UKIAH — With a little extra money on hand after holiday shopping, Steven Serna came into Pacific Outfitters sporting goods store in Ukiah on Dec. 21 to buy a semiautomatic rifle before new gun control legislation limits the gun’s features in California.
He was out of luck.
Rifles with bullet buttons for the quick swap of ammunition magazines and other soon-to-be banned features have been flying off the shelves, driving statewide sales up 40 percent by early December.
Serna said he went straight to the North State Street outdoor gear store and firearm dealer after he learned Dec. 21 was the last day to purchase a gun with bullet buttons, because of the 10-day wait for a background check. He said he’d shot his first deer several months ago, and wanted to expand his arsenal.
“So where can you buy an AK?” Serna said, referring to an AK-47 rifle.
“You probably can’t,” hunting sales employee Amy Taglio said.
“Shoot, I knew I should have bought one earlier this year,” Serna said.
The new gun control legislation, six bills signed by Gov. Jerry Brown in July, was a boon to 2016 gun sales already on an upward trend. Nearly one million firearms were purchased in California as of Dec. 9, the most recent state data available, compared to just over 700,000 guns sold in all of 2015. Sales have likely soared beyond one million guns since then.
Semiautomatic rifle sales have more than doubled. The California Department of Justice reported 364,643 semiautomatic rifles had been sold by Dec. 9. Only 153,931 rifles were sold last year.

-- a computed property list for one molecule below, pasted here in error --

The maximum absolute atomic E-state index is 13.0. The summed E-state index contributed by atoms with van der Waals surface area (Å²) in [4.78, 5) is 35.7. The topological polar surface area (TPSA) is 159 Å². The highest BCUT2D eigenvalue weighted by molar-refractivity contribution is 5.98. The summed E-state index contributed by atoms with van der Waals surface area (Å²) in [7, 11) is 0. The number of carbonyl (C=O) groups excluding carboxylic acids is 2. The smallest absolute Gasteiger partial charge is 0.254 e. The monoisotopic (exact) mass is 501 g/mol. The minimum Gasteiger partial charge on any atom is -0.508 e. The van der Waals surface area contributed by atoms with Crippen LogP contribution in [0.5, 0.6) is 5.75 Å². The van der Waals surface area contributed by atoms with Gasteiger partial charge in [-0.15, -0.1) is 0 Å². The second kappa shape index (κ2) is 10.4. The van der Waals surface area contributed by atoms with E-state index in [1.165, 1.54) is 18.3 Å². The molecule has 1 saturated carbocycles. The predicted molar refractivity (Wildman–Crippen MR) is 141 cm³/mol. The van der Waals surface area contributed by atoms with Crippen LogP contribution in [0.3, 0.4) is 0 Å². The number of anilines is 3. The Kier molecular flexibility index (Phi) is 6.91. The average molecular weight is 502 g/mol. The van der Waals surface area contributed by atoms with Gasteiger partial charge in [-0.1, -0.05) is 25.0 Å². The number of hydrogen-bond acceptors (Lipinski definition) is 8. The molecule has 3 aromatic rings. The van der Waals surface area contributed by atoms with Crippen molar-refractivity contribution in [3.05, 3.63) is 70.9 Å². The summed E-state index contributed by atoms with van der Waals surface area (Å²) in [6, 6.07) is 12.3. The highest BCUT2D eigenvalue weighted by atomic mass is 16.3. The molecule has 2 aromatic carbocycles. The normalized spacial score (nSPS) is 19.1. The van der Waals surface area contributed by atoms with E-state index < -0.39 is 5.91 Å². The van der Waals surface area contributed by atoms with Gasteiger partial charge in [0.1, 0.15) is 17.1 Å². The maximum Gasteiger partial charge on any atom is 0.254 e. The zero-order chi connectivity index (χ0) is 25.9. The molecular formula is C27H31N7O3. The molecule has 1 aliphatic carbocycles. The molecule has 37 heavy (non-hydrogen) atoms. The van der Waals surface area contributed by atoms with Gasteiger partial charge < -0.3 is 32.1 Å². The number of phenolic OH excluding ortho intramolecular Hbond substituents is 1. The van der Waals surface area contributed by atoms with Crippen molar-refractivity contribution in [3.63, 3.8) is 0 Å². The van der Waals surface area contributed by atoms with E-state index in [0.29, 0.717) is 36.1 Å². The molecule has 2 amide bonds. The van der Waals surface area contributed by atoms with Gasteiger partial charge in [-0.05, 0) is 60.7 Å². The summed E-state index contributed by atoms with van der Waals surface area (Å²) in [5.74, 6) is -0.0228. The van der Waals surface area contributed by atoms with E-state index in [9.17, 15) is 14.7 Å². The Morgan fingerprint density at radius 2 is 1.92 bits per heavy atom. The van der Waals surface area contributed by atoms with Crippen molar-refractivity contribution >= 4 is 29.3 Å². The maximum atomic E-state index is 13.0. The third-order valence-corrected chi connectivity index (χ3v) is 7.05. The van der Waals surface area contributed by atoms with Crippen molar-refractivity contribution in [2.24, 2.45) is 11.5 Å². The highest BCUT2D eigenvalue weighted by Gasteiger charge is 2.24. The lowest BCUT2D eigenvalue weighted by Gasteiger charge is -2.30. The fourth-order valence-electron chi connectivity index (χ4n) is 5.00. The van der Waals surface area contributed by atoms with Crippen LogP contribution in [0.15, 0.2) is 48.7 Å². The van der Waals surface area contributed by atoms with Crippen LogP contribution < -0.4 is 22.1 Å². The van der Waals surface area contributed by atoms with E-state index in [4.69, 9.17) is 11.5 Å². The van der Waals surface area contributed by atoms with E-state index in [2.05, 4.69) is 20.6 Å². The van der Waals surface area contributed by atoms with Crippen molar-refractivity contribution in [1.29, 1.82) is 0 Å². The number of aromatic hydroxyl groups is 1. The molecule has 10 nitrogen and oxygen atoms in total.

Pacific Outfitters managing partner Chris Ostrom said they haven’t had any semiautomatic rifles in stock for weeks, and before that they’d sell out the day a shipment came in.
“Compared to a normal year, sales are up one thousand percent, it’s ridiculous,” said Petaluma firearms dealer Gabe Vaughn, who owns Sportsman’s Arms on Bodega Avenue. “Pretty much the second we got them they were gone. A lot of them were pre-sold before they arrived to the store.”
Vaughn said he sold 60 semiautomatic rifles just on Dec. 21.
California lawmakers pushed for the new gun controls after a mass shooting in San Bernardino last year. Armed with AR-15 rifles and 9mm pistols, a married couple inspired by foreign terrorist groups shot and killed 14 people and wounded 22 others at a county health department holiday party.
The new gun controls reclassified semiautomatic rifles that have what are called “evil features” as assault weapons, which have been banned in California since 1989. The features added to the prohibited list include a protruding or forward pistol grip, a thumbhole stock, a folding stock or a flash suppressor.
The law was meant to address what’s often called the “bullet button” loophole developed as a workaround to an earlier ban of detachable magazines. The bullet button enables a shooter to use a bullet or small tool to depress a button to eject spent magazines. There’s a way gun owners can keep their so-called “evil features,” but it’s an unpopular one, according to Ostrom and others.
California residents can register the assault weapon with the state, which costs $15. Ostrom said the gun cannot be sold or gifted and must be destroyed if a person no longer wishes to have it or when the owner dies.